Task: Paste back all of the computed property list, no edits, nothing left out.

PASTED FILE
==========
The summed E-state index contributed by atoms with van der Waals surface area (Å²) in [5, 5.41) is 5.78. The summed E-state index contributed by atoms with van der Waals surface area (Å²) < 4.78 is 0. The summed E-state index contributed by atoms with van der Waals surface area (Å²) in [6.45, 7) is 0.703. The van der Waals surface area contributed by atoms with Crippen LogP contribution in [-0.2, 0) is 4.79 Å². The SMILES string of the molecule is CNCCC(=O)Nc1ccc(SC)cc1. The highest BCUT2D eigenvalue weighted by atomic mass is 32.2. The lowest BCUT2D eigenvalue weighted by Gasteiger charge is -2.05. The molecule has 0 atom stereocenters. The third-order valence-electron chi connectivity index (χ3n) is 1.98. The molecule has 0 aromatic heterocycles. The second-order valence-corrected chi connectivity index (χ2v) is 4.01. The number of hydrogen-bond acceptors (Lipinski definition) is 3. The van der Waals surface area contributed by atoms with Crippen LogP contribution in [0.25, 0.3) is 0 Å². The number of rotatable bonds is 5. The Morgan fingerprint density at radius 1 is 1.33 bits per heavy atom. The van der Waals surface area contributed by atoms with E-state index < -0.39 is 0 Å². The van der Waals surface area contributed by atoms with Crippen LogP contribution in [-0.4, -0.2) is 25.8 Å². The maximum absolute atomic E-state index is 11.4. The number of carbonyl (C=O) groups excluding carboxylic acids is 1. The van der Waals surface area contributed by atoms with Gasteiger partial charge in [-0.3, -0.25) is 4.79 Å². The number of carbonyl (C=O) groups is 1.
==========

The summed E-state index contributed by atoms with van der Waals surface area (Å²) in [5, 5.41) is 5.78. The summed E-state index contributed by atoms with van der Waals surface area (Å²) < 4.78 is 0. The summed E-state index contributed by atoms with van der Waals surface area (Å²) in [6.45, 7) is 0.703. The van der Waals surface area contributed by atoms with Crippen LogP contribution in [-0.2, 0) is 4.79 Å². The SMILES string of the molecule is CNCCC(=O)Nc1ccc(SC)cc1. The highest BCUT2D eigenvalue weighted by atomic mass is 32.2. The lowest BCUT2D eigenvalue weighted by Gasteiger charge is -2.05. The molecule has 0 atom stereocenters. The third-order valence-electron chi connectivity index (χ3n) is 1.98. The molecule has 0 aromatic heterocycles. The second-order valence-corrected chi connectivity index (χ2v) is 4.01. The number of hydrogen-bond acceptors (Lipinski definition) is 3. The van der Waals surface area contributed by atoms with Crippen LogP contribution in [0.25, 0.3) is 0 Å². The number of rotatable bonds is 5. The Morgan fingerprint density at radius 1 is 1.33 bits per heavy atom. The van der Waals surface area contributed by atoms with E-state index < -0.39 is 0 Å². The van der Waals surface area contributed by atoms with Crippen LogP contribution in [-0.4, -0.2) is 25.8 Å². The maximum absolute atomic E-state index is 11.4. The number of carbonyl (C=O) groups excluding carboxylic acids is 1. The van der Waals surface area contributed by atoms with Gasteiger partial charge in [-0.3, -0.25) is 4.79 Å². The number of carbonyl (C=O) groups is 1.